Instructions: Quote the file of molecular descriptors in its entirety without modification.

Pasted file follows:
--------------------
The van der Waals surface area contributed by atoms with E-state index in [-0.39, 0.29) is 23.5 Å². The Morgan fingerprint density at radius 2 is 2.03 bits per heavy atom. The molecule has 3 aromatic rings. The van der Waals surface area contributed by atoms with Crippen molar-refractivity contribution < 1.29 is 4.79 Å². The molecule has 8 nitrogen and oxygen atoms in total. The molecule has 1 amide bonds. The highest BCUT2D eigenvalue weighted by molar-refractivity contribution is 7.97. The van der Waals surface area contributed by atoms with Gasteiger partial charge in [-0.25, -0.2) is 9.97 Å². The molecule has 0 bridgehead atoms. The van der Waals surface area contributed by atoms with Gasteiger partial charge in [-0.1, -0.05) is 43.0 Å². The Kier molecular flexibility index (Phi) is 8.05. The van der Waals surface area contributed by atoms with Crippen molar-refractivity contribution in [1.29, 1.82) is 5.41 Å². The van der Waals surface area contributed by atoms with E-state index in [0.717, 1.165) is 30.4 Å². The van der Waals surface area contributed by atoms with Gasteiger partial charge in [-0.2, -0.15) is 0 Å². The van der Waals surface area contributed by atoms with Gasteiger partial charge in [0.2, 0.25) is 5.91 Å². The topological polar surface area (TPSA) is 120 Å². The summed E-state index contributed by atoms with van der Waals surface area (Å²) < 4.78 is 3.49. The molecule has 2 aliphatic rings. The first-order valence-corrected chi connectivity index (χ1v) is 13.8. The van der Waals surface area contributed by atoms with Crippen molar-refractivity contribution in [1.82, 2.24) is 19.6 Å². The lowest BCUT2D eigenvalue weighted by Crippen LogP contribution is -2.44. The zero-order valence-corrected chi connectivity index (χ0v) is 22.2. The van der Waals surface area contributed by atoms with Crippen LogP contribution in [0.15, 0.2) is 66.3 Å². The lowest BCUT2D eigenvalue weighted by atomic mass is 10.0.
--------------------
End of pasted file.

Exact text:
The van der Waals surface area contributed by atoms with E-state index in [-0.39, 0.29) is 23.5 Å². The Morgan fingerprint density at radius 2 is 2.03 bits per heavy atom. The molecule has 3 aromatic rings. The van der Waals surface area contributed by atoms with Crippen molar-refractivity contribution < 1.29 is 4.79 Å². The molecule has 8 nitrogen and oxygen atoms in total. The molecule has 1 amide bonds. The highest BCUT2D eigenvalue weighted by molar-refractivity contribution is 7.97. The van der Waals surface area contributed by atoms with Gasteiger partial charge in [-0.25, -0.2) is 9.97 Å². The molecule has 0 bridgehead atoms. The van der Waals surface area contributed by atoms with Gasteiger partial charge in [-0.1, -0.05) is 43.0 Å². The Kier molecular flexibility index (Phi) is 8.05. The van der Waals surface area contributed by atoms with Crippen molar-refractivity contribution in [1.29, 1.82) is 5.41 Å². The van der Waals surface area contributed by atoms with E-state index in [0.717, 1.165) is 30.4 Å². The van der Waals surface area contributed by atoms with Gasteiger partial charge in [-0.2, -0.15) is 0 Å². The van der Waals surface area contributed by atoms with Gasteiger partial charge in [0.2, 0.25) is 5.91 Å². The topological polar surface area (TPSA) is 120 Å². The summed E-state index contributed by atoms with van der Waals surface area (Å²) < 4.78 is 3.49. The molecule has 2 aliphatic rings. The first-order valence-corrected chi connectivity index (χ1v) is 13.8. The van der Waals surface area contributed by atoms with Crippen molar-refractivity contribution in [1.82, 2.24) is 19.6 Å². The lowest BCUT2D eigenvalue weighted by Crippen LogP contribution is -2.44. The zero-order valence-corrected chi connectivity index (χ0v) is 22.2. The van der Waals surface area contributed by atoms with Crippen LogP contribution in [0.15, 0.2) is 66.3 Å². The lowest BCUT2D eigenvalue weighted by atomic mass is 10.0.